Your investments: Rebalancing your portfolio

Don’t outsmart yourself

March 25, 2015 22:28
4 minute read.
Investment graph

Investment graph. (photo credit: INGIMAGE / ASAP)


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 “Once you agree upon the price you and your family must pay for success, it enables you to ignore the minor hurts, the oppo - nent’s pressure, and the temporary failures.”– Vince Lombardi

One of the trickiest aspects to long-term investing is when it comes to rebalancing your portfolio. I often see investors who have a hard time effectively rebal - ance because they think they can outsmart the market.

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What does it mean to rebalance a portfolio? The point of rebalancing is to realign the weightings of one’s portfo - lio of assets. Rebalancing involves periodically buying or selling assets in your portfolio to maintain your original desired level of asset allocation.

In time periods when stock returns are much higher, many investors can find themselves with portfolios much more heavily tilted toward stocks then when they started out. Conversely, if bond returns outpace stock returns by enough of a margin, your portfolio could become more bond heavy, or conservative. The point is that by just sit - ting and doing nothing, your portfolio can change into something that you don’t want it to be.

Keep in mind that there are many studies that point to the benefit for investors in reducing their portfolios’ long- term volatility by scaling back on asset classes that have stellar gains and adding to the losing ones.

Buy low, sell high
Rebalancing also has another benefit. It forces you to do something investors all say they want to do but rarely have the discipline to pull off: sell high and buy low. Rebalanc - ing is not just between stocks and bonds; it can be done within the equity portion of a portfolio as well. As the S&P 500 continues on its almost daily march to new highs, it’s not easy for investors to downsize their US holdings and buy more international stocks. After all, international stocks have stunk up the joint over the last three years, woefully underperforming their US counterparts.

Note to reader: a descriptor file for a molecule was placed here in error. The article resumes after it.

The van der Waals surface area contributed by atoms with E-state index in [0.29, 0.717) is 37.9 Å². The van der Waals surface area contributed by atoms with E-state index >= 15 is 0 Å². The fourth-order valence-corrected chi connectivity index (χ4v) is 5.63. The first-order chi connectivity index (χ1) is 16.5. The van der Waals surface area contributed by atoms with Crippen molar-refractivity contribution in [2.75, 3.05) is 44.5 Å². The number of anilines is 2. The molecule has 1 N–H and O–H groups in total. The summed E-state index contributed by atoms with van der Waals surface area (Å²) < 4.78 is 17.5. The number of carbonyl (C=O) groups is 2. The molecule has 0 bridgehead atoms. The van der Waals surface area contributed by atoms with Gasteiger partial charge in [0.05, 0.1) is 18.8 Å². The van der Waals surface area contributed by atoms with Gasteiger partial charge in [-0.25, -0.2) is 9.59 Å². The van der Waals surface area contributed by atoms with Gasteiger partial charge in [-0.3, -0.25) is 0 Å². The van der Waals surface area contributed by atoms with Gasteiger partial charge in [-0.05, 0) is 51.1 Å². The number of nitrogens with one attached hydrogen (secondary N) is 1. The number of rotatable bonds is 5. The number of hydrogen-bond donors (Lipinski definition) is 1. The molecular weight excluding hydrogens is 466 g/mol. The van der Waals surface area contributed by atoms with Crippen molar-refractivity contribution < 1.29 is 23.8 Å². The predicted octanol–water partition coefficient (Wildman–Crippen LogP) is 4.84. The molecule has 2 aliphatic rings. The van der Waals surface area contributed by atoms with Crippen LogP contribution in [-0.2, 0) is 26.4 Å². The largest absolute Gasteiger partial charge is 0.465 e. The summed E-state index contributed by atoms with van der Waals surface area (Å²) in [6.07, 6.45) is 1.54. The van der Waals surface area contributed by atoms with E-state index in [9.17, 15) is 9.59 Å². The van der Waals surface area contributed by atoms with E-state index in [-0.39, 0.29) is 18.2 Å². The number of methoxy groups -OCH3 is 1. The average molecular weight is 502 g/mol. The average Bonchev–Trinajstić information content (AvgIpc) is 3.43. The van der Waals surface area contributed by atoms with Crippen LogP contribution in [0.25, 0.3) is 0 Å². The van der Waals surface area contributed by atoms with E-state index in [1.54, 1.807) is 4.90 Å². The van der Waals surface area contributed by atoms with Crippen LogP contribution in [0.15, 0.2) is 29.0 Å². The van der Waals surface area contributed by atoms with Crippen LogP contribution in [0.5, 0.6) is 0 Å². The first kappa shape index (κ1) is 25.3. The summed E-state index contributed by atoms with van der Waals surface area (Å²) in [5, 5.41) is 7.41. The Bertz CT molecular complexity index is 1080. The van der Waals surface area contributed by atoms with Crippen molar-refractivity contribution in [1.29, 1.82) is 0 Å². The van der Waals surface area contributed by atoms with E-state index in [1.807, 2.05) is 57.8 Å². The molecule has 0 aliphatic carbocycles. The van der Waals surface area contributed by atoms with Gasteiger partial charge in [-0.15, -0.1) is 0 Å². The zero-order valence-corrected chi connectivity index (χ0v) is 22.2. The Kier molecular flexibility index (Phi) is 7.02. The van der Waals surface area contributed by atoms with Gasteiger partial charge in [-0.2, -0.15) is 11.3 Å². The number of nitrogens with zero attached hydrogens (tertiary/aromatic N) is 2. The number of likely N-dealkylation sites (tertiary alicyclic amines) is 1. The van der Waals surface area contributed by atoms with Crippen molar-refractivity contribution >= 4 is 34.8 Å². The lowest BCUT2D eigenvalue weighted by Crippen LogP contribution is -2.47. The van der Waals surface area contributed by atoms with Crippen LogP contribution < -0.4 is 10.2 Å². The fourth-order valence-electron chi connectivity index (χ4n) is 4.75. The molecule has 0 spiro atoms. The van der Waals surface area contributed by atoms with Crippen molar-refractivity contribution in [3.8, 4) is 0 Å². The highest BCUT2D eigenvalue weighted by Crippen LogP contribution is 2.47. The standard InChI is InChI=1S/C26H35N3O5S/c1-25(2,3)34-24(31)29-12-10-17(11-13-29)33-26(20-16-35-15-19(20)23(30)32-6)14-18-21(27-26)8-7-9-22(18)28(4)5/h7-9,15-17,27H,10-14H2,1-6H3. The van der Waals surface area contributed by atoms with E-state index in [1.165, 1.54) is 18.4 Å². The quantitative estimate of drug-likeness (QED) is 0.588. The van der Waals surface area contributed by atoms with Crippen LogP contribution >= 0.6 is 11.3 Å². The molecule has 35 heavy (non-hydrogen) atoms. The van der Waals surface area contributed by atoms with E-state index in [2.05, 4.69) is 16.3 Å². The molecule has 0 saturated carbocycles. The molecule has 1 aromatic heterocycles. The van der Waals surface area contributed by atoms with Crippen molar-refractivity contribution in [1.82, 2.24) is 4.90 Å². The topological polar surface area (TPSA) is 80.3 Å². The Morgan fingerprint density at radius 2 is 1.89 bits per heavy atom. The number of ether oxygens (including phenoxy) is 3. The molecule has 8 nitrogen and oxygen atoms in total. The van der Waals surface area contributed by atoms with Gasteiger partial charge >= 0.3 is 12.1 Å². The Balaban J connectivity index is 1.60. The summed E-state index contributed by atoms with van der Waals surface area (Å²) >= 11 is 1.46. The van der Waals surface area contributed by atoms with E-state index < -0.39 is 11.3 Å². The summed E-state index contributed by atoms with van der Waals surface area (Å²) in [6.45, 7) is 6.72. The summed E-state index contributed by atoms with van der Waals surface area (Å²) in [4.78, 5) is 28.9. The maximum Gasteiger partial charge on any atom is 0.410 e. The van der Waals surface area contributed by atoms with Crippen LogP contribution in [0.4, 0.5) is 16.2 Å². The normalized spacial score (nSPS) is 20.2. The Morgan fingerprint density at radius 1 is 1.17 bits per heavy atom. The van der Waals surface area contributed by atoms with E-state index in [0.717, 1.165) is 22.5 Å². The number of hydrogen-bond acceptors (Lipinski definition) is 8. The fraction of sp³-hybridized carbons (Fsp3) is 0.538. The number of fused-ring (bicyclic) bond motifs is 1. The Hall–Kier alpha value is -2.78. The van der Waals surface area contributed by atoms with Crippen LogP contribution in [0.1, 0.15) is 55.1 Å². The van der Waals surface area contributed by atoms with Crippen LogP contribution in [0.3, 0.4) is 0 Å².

Christine Benz of Morningstar hits the nail on the head when she writes: “Rebalancing can be psychologically difficult.


It seems counterintuitive to trim the best-performing securities in a portfolio; one might logically assume that they’ve got the right stuff and will keep on winning. Moreover, the winners in a portfolio often appear to have a macroeconomic tailwind.

Just think of US stocks right now. The US economy has been steadily improving and shows no imminent signs of slowing down, so trimming them might look like a sucker’s bet.”

Investors shouldn’t forget that nothing goes up in a straight line forever, and they should start thinking about investing in markets that may provide more value. It’s also important to remember that when looking at year-by-year return of key market indices, it’s very rare that one specific asset (for example, US large cap) will keep providing the highest returns; usually asset-class returns are cyclical.

Tiger’s roar
For investors with a longer-term horizon, the Far East is where it’s at. As I write in my book Retirement GPS: How to Navigate Your Way to A Secure Financial Future with Global Investing : “The OECD reports that over the next 20 years the middle class in North America is set to drop by both numbers of people and as a percent of the global middle class. The situ - ation in Europe is much worse; its share of global middle class is expected to drop from 36% in 2009 to just 14% in 2030.

Contrast that to Asia and the rest of the world, where you see explosive growth in the middle class, and you can clearly see that most of us will be living part of our retirement years during a major economic leadership change.”

According to J.P. Morgan Asset Management: “Looking at history as a guide, evidence is compelling that an investment into AsiaPacific at current valuations is merited. Asia’s valu - ations are at a significant discount relative to the developed world and relative to history.”

I am usually not a huge believer in trying to time markets, but international and especially Asian markets are cheap relative to the US, and with the longer-term economic trends firmly at play, it’s a potentially good time to invest. Investors need to do their own research to make sure this type of invest - ment fits their risk profile.

Don’t be afraid. For those needing a portfolio rebalance, it makes sense to lower US equity exposure and add interna - tional stocks as dictated by your asset allocation.

The information contained in this article reflects the opinion of the author and not necessarily the opinion of Portfolio Resources Group, Inc., or its affiliates. Aaron Katsman is a licensed financial professional in Israel and the United States who helps people with US investment accounts.

He is the author of the book Retirement GPS: How to Navigate Your Way to A Secure Financial Future with Global Investing.

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